It’s been a series of improbable nights.
Some have been spent in frigid high winds, completely alone in the cold as I snapped photographs of suddenly late sunsets on the nights Campbell McGrath contemplated: nights when the mind occupies a place “always elusive, always a city, and wonderful, and lost. All night I wander alone, searching in vain for the irretrievable.”
For a very long time, solitude has been the hallmark of my nights.
Gravel paths on hillsides amid moon-drawn vineyards,
click of pearls upon a polished nightstand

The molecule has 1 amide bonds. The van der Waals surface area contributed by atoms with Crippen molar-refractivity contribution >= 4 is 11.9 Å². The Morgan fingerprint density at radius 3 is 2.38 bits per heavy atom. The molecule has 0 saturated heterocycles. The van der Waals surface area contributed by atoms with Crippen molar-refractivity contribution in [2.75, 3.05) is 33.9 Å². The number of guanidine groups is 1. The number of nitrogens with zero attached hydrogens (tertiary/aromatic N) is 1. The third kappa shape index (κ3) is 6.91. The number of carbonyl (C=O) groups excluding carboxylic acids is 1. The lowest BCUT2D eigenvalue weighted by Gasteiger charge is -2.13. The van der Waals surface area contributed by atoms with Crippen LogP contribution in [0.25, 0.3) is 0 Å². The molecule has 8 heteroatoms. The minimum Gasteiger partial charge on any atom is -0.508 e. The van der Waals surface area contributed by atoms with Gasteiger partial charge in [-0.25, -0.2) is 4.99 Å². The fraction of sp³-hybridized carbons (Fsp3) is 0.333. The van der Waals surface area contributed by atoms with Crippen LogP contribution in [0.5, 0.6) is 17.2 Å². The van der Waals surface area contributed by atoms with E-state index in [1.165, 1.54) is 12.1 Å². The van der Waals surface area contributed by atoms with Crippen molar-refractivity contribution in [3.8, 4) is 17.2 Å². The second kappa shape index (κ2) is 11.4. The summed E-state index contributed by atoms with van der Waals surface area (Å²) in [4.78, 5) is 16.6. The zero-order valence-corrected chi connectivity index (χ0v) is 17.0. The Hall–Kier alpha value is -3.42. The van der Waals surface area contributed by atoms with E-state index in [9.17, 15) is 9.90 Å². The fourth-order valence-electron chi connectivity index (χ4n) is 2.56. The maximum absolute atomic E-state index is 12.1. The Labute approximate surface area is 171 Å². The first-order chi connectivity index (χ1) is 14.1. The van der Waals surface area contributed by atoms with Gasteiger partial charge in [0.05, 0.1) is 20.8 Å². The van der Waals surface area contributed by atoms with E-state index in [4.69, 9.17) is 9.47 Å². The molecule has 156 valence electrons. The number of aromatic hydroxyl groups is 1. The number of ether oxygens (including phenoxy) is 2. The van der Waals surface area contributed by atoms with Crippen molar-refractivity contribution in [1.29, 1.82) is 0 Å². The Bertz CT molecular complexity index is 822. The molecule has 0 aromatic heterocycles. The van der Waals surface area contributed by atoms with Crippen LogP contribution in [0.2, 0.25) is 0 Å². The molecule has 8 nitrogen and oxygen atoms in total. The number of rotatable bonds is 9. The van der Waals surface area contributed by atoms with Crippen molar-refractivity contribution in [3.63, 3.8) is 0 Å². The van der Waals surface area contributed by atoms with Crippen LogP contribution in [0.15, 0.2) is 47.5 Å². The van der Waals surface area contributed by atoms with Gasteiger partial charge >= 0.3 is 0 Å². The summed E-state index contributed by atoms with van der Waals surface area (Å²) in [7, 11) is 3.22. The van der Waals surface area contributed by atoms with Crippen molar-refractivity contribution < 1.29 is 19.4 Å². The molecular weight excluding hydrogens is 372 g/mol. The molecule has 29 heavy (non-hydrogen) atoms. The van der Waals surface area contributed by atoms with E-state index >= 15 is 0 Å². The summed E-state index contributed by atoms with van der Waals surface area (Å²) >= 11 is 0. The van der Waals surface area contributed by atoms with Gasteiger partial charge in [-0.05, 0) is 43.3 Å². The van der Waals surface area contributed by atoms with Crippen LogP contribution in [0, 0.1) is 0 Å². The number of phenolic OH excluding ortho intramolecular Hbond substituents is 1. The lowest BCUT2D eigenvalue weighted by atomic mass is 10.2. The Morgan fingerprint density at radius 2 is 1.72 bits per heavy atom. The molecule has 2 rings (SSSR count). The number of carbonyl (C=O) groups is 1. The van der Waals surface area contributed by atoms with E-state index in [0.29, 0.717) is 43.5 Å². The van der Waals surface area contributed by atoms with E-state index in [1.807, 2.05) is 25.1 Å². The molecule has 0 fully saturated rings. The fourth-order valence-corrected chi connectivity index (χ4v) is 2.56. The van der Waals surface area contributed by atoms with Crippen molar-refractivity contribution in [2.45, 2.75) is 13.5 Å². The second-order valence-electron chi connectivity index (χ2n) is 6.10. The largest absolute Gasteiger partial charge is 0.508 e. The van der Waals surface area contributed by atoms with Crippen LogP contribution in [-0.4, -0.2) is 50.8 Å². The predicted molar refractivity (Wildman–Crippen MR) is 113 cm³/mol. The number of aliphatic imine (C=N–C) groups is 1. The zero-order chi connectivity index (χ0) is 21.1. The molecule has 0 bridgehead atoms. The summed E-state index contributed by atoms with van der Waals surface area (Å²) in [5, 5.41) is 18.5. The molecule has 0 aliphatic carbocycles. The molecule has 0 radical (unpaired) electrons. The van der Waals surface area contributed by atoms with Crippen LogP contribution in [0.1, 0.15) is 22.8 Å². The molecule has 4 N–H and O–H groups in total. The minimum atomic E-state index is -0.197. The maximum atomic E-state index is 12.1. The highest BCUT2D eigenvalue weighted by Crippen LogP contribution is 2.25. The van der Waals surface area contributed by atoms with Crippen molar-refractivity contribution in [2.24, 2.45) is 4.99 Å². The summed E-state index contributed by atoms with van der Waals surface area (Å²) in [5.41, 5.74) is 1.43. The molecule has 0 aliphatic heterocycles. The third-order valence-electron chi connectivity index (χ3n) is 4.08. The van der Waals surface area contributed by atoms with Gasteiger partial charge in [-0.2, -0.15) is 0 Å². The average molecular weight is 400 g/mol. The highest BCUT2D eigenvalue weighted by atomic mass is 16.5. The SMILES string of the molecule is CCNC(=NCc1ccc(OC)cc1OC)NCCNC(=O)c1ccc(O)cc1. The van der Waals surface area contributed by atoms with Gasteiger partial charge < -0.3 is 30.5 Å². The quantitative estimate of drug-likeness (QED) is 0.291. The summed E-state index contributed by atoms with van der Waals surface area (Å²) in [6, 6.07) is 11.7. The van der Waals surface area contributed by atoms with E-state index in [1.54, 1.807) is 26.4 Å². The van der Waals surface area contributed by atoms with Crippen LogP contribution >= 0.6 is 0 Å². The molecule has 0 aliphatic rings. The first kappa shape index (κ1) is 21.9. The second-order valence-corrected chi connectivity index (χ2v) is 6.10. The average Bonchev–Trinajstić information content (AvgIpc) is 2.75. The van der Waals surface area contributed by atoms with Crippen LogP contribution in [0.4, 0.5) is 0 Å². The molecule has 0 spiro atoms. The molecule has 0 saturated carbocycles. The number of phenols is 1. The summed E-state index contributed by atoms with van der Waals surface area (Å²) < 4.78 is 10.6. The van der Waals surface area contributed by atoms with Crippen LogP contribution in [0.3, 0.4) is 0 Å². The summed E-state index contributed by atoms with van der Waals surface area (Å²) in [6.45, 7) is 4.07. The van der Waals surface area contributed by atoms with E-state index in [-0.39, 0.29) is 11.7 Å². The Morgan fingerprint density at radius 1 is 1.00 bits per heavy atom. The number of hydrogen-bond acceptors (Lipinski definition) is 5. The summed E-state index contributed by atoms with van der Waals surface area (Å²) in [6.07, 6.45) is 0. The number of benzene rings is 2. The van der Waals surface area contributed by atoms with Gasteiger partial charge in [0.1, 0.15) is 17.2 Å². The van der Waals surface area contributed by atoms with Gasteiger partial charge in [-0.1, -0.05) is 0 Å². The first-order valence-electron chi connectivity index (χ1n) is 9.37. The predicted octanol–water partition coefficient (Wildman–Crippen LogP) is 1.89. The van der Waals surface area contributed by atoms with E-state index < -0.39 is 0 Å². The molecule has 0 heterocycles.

soft as rainwater, self-minded stars, oboe music
distant as the grinding of icebergs against the hull
of the self and the soul in the darkness. . . .
Deep is the water and long is the moonlight
inscribing addresses in quicksilver ink,
building the staircase a lover forever pauses upon.
Deep is the darkness and long is the night,
solid the water and liquid the light.
But last night, and the night before that, I wasn’t alone. I wandered among crowds on city streets and ventured into places I’ve never set foot before. I met people with wondrous hearts and stories: writers and stand-up comics, actors, radio gods and goddesses, mothers and fathers, people willing to tell their stories and people willing to listen.